Saturday, September 25, 2010

Games people can't play.

Kids these days... They can't even play Ultima IV!

I'll confess to never having gotten into the Ultima games myself. Richard Garriott's nom de geek ("Lord British") was just too twee for me. I did like the fairly straight forward hack'n'slash of the Wizardry series, but beyond that, computer role-playing games were not much on my gaming radar outside of the SSI gold box AD&D adaptations and the eventual rise of the Baldur's Gate series.


(H/T to Popehat.)

18 comments:

Jim said...

Well, Wiki says it differs from slashers in having "an ethically-nuanced, story-driven approach." Not the best box office.

Yes, I had to look it up. Last computer game I played was "Go to Oregon" on a Mac2e. I usually won because I always said yes when the box asked me if I wanted to stop and buy more ammo.

Bob said...

I liked the Phantasy Star series, myself, didn't know anything about the Ultima games until much later; I was still a subscriber to Ultima Online until recently; if not for the faithful fan base in the Far East, Ultima Online would have died long ago.

Rustmeister said...

I remember playing Wizardry and Bard's Tale II on my IIc back in the day.

I had one of the Ultimas, but lost interest and didn't finish it.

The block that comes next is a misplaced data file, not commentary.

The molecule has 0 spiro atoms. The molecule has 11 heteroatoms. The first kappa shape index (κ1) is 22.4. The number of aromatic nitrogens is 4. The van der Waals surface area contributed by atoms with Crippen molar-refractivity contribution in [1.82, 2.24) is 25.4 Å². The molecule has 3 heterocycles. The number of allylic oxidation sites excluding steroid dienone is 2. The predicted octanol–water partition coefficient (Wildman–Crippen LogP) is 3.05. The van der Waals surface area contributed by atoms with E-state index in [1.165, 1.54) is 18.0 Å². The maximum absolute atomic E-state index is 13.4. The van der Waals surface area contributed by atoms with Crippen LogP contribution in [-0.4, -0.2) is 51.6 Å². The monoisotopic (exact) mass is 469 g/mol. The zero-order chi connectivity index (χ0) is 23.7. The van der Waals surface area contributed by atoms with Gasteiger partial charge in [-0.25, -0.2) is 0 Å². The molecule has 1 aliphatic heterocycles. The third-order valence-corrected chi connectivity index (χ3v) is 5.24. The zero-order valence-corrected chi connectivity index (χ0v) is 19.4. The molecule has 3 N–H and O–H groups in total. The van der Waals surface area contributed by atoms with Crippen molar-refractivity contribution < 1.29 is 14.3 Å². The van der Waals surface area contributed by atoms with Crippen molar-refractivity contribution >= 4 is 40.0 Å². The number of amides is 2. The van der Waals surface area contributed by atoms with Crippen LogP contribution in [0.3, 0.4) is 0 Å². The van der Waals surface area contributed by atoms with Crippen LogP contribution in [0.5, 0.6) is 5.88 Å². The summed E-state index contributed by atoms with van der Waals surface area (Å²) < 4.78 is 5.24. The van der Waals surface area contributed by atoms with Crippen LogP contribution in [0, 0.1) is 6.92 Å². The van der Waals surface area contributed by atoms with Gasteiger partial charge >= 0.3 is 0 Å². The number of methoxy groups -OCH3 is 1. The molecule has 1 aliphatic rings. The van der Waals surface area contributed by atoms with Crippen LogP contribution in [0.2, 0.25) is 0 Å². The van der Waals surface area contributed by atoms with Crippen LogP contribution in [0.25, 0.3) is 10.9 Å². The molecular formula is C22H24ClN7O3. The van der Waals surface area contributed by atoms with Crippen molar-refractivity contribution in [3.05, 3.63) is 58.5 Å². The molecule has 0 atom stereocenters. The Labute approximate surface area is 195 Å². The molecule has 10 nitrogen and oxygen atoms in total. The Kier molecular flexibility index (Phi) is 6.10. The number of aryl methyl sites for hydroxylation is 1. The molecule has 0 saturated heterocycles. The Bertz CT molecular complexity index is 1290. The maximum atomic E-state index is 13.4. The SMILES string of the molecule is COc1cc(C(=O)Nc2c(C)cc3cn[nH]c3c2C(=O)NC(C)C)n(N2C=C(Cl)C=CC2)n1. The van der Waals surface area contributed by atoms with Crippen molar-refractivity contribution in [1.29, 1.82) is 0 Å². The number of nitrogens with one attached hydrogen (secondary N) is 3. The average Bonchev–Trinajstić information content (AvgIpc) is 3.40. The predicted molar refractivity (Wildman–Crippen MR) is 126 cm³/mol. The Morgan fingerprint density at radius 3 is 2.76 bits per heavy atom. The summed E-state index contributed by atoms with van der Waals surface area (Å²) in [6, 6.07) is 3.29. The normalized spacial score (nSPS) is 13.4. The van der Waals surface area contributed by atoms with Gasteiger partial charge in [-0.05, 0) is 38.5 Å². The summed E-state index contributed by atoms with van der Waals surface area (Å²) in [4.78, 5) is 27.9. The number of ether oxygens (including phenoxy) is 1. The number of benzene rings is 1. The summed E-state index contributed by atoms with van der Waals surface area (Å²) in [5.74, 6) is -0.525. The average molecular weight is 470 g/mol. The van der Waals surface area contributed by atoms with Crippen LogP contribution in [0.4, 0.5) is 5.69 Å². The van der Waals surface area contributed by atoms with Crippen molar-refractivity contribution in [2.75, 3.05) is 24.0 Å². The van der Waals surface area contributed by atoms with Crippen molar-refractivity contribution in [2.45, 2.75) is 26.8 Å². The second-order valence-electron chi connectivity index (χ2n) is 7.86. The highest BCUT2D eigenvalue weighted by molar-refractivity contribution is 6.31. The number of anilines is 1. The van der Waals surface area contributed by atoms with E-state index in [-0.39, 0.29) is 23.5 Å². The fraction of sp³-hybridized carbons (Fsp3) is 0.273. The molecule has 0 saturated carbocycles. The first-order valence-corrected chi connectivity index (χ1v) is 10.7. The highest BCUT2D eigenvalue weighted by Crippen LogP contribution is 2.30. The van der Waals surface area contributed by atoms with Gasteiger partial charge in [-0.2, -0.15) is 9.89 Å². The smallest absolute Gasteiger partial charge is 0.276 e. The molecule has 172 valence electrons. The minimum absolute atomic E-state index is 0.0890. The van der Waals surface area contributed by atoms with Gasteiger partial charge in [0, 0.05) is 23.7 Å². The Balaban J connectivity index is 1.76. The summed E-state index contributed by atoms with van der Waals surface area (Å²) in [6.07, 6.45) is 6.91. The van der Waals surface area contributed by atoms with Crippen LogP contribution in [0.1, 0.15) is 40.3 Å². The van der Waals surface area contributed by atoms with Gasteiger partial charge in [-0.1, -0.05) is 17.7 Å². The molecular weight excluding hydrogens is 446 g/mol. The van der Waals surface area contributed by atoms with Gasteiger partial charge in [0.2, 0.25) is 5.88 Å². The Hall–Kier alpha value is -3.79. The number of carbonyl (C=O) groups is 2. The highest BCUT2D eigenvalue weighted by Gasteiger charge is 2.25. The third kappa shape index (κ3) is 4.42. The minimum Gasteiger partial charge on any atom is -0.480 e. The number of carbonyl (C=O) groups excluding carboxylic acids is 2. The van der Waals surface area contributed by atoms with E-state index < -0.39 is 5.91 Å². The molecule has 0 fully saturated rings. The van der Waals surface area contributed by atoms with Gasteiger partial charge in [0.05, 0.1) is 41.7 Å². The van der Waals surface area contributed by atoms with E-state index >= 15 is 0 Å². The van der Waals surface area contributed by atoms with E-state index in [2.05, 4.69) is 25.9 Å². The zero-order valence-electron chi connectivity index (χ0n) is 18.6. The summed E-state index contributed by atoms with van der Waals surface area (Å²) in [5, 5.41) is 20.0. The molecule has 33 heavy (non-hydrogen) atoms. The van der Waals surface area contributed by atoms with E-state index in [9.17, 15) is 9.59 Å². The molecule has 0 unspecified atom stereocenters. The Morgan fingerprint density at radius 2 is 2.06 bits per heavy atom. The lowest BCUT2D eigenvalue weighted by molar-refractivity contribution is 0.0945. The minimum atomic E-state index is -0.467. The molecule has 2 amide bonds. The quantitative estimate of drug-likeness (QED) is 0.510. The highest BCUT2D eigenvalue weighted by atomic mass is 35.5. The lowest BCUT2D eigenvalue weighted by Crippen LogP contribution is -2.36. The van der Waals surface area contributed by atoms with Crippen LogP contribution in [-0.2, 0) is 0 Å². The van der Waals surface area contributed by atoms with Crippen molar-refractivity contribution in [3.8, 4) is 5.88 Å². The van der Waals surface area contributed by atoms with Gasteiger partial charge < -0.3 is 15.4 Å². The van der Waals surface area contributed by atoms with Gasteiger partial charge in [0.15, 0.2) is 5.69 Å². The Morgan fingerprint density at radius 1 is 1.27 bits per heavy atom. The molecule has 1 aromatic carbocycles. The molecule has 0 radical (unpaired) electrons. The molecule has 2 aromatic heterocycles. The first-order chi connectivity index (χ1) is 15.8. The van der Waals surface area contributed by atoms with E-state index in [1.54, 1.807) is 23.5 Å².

As for online RPGs, Meridian59 is still around. Seeing as it's free, I don't mind the Doom-era graphics.

perlhaqr said...

I think most people don't like them these days because honestly, they aren't very good.

They were certainly great at the time, given the extremely limited resources computers could offer, but frankly, we just have better stuff now.

The very name of the computer says it: Commodore 64. An 8 bit computer with 64 kilobytes of memory. My current computer boasts specs with opposite numbers: a 64 bit processor with 8 gigabytes of memory. Not to mention the roughly 3 million times as much storage capacity on my built in hard drive as one one double sided 5-1/4" floppy.

I played Ultima back in the day, but even my AD&D buddies thought the few of us who did were a bit strange. The rest of them (and me, I admit, the new hardware was pretty awesome) had a lot of fun with the then just released 8-bit NES.

BobG said...

I remember playing Pagan; it was better than most of the others, in my opinion.

Sabra said...

I still miss the original Baldur's Gate...

Laughingdog said...

even after they learn to craft potions, speak to every villager, and take notes on what they say - it isn't much fun for them.

Ultima 4 wasn't a lot of fun for me either, and less so when I tried replaying it recently. The concept is great. But the mechanics make it feel like I'm just bringing my work home.

LabRat said...

As games, they were far too much work. If you want classic old-school computer RPG, go with Nethack, which at least remains somewhat interesting even if you need a bit of a masochistic streak for it.

Robert said...

As I read this, I'm in the process of writing a campaign for NeverwinterNights2, which is basically an advanced Baldurs Gate.

DirtCrashr said...